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Africa’s Oldest Human DNA Helps Unveil an Ancient Population Shift

Ancient Africans in search of mates traded long-distance travels for regional connections starting about 20,000 years ago, an analysis of ancient and modern DNA suggests. That shift occurred after treks across much of Africa to find breeding partners had been the norm starting at least 50,000 years ago, the same analysis shows.

These new findings, helped by several examples of the oldest human DNA from Africa isolated to date, offer the first genetic support for a previously suspected change in mating patterns around that time. These newly identified, long-distance movements of ancient human groups help explain archaeological discoveries of common types of stone and bone toolmaking and other cultural behaviors that increasingly appeared across much of Africa beginning about 50,000 years ago, evolutionary geneticist Mark Lipson of Harvard Medical School and colleagues report February 23 in Nature.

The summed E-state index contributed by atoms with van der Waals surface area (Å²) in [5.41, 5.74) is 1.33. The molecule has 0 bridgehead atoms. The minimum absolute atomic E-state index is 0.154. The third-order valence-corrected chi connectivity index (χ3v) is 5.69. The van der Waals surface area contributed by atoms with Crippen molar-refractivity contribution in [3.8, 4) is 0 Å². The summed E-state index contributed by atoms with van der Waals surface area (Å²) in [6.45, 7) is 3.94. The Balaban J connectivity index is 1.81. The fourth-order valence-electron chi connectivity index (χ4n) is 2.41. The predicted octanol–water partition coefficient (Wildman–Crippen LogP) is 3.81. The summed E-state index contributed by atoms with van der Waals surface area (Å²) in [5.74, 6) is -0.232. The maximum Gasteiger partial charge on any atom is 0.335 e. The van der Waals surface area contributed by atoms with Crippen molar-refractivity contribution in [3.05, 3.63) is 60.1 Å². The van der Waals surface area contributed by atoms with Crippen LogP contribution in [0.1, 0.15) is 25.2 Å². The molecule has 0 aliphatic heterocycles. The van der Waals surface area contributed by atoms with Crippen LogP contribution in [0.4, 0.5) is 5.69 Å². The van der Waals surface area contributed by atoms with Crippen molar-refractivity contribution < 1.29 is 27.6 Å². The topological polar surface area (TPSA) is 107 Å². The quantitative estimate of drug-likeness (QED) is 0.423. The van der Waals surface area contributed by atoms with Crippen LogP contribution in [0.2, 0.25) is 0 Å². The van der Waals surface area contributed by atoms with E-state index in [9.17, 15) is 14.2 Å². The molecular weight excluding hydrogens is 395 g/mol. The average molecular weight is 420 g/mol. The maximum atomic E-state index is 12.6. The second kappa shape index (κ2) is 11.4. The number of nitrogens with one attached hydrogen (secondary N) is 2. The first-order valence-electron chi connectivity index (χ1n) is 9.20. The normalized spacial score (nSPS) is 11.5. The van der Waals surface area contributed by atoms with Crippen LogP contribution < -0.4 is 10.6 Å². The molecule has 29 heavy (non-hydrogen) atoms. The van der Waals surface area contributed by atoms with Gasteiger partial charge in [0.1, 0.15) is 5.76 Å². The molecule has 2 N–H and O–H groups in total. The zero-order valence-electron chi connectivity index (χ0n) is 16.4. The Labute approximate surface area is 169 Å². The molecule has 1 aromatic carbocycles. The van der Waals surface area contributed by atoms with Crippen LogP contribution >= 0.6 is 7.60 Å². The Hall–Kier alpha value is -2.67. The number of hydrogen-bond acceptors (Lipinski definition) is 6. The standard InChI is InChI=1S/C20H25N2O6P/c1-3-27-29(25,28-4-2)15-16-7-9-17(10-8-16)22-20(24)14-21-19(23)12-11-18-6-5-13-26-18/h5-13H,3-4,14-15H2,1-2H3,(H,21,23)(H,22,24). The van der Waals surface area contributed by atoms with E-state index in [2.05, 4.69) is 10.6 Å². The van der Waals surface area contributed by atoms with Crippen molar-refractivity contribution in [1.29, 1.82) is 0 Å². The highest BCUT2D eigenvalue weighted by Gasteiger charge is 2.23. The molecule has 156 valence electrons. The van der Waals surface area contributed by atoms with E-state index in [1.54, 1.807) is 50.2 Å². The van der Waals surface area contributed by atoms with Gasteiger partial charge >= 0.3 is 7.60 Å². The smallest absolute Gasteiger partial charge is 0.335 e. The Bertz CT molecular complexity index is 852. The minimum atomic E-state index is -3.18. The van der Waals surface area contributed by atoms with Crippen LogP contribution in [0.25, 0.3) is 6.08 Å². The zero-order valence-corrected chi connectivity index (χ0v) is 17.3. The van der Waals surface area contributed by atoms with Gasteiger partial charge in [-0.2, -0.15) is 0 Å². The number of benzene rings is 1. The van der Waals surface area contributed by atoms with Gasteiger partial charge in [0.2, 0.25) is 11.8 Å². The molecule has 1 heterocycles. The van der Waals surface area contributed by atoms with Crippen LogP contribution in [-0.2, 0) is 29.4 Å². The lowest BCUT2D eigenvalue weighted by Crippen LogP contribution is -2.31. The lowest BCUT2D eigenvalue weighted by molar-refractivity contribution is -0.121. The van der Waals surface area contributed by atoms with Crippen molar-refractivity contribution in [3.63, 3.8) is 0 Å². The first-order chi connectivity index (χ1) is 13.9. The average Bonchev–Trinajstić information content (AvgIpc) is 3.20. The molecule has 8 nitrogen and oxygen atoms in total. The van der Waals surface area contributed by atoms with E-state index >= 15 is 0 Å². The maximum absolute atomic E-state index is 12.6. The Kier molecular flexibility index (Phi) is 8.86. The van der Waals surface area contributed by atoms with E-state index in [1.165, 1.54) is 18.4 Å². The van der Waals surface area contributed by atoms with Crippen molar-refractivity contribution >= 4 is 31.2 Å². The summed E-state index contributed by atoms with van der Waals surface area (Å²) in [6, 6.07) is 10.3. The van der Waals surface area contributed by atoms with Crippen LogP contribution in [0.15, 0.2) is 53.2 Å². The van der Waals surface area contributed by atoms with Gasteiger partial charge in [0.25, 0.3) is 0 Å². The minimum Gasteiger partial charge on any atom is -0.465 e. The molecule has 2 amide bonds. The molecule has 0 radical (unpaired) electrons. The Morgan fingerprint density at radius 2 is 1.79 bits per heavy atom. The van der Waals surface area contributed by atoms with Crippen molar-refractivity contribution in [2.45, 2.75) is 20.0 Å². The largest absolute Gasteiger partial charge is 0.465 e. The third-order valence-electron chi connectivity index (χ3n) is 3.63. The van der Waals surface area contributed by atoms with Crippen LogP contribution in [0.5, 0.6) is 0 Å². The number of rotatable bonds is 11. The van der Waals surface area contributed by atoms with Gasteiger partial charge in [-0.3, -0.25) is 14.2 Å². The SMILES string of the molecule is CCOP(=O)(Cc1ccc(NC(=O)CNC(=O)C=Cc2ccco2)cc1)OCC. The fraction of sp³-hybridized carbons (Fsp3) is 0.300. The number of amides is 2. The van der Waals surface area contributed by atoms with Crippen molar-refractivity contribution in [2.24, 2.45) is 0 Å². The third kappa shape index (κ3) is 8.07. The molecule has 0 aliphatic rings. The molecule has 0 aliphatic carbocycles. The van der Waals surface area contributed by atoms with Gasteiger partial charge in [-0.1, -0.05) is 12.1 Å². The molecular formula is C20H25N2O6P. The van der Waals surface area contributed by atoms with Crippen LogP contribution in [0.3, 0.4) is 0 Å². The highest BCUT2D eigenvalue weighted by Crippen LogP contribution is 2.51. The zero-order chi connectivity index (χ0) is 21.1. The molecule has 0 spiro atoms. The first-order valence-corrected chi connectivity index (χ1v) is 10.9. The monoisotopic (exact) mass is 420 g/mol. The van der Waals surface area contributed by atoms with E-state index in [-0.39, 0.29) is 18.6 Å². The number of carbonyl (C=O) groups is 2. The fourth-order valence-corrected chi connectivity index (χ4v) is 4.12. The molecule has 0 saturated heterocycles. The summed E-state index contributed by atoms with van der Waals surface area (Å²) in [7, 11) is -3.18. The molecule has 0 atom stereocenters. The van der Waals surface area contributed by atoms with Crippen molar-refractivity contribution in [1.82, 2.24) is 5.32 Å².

Starting around that time, inherited sets of gene variants became increasingly similar in ancient individuals found in central, eastern, and southern regions of sub-Saharan Africa, the researchers report. This suggests that this area was a genetic melting pot in which hunter-gatherers migrated between the three regions, mating with each other along the way.

Comparisons of ancient human DNA to that of present-day hunter-gatherers and herders in the same three parts of Africa indicate that people generally stopped traveling outside their home regions to find mating partners about 20,000 years ago, the team says. People may have stayed closer to home at least partly because the last ice age peaked around that time, reducing the number of areas harboring enough edible plants, animals, and other resources needed to survive, says Yale University bioarchaeologist and study coauthor Jessica Thompson.

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